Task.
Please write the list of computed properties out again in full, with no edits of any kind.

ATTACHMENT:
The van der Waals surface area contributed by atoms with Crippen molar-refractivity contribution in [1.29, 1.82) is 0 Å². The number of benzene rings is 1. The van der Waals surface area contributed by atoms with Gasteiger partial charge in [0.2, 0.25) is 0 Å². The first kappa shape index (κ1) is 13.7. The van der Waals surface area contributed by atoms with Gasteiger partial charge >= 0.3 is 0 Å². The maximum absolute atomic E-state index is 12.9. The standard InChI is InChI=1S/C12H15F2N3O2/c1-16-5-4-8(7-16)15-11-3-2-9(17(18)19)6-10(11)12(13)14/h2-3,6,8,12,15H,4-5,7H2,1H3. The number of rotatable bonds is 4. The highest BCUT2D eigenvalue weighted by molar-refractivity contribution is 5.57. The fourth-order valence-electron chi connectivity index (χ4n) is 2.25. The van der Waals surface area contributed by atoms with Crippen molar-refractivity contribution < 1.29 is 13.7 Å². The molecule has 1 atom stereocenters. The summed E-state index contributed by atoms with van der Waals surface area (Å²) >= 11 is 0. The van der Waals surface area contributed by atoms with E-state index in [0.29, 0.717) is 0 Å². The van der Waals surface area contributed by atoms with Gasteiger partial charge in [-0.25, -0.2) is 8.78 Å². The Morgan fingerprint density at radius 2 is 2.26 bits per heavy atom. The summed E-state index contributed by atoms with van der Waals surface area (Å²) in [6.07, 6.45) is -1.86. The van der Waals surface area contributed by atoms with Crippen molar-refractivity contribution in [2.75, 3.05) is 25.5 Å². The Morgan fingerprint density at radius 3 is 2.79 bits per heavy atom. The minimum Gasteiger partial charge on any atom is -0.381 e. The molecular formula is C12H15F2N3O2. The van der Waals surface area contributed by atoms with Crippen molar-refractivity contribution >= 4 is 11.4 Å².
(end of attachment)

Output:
The van der Waals surface area contributed by atoms with Crippen molar-refractivity contribution in [1.29, 1.82) is 0 Å². The number of benzene rings is 1. The van der Waals surface area contributed by atoms with Gasteiger partial charge in [0.2, 0.25) is 0 Å². The first kappa shape index (κ1) is 13.7. The van der Waals surface area contributed by atoms with Gasteiger partial charge >= 0.3 is 0 Å². The maximum absolute atomic E-state index is 12.9. The standard InChI is InChI=1S/C12H15F2N3O2/c1-16-5-4-8(7-16)15-11-3-2-9(17(18)19)6-10(11)12(13)14/h2-3,6,8,12,15H,4-5,7H2,1H3. The number of rotatable bonds is 4. The highest BCUT2D eigenvalue weighted by molar-refractivity contribution is 5.57. The fourth-order valence-electron chi connectivity index (χ4n) is 2.25. The van der Waals surface area contributed by atoms with Crippen molar-refractivity contribution < 1.29 is 13.7 Å². The molecule has 1 atom stereocenters. The summed E-state index contributed by atoms with van der Waals surface area (Å²) >= 11 is 0. The van der Waals surface area contributed by atoms with E-state index in [0.29, 0.717) is 0 Å². The van der Waals surface area contributed by atoms with Gasteiger partial charge in [-0.25, -0.2) is 8.78 Å². The Morgan fingerprint density at radius 2 is 2.26 bits per heavy atom. The summed E-state index contributed by atoms with van der Waals surface area (Å²) in [6.07, 6.45) is -1.86. The van der Waals surface area contributed by atoms with Crippen molar-refractivity contribution in [2.75, 3.05) is 25.5 Å². The Morgan fingerprint density at radius 3 is 2.79 bits per heavy atom. The minimum Gasteiger partial charge on any atom is -0.381 e. The molecular formula is C12H15F2N3O2. The van der Waals surface area contributed by atoms with Crippen molar-refractivity contribution >= 4 is 11.4 Å².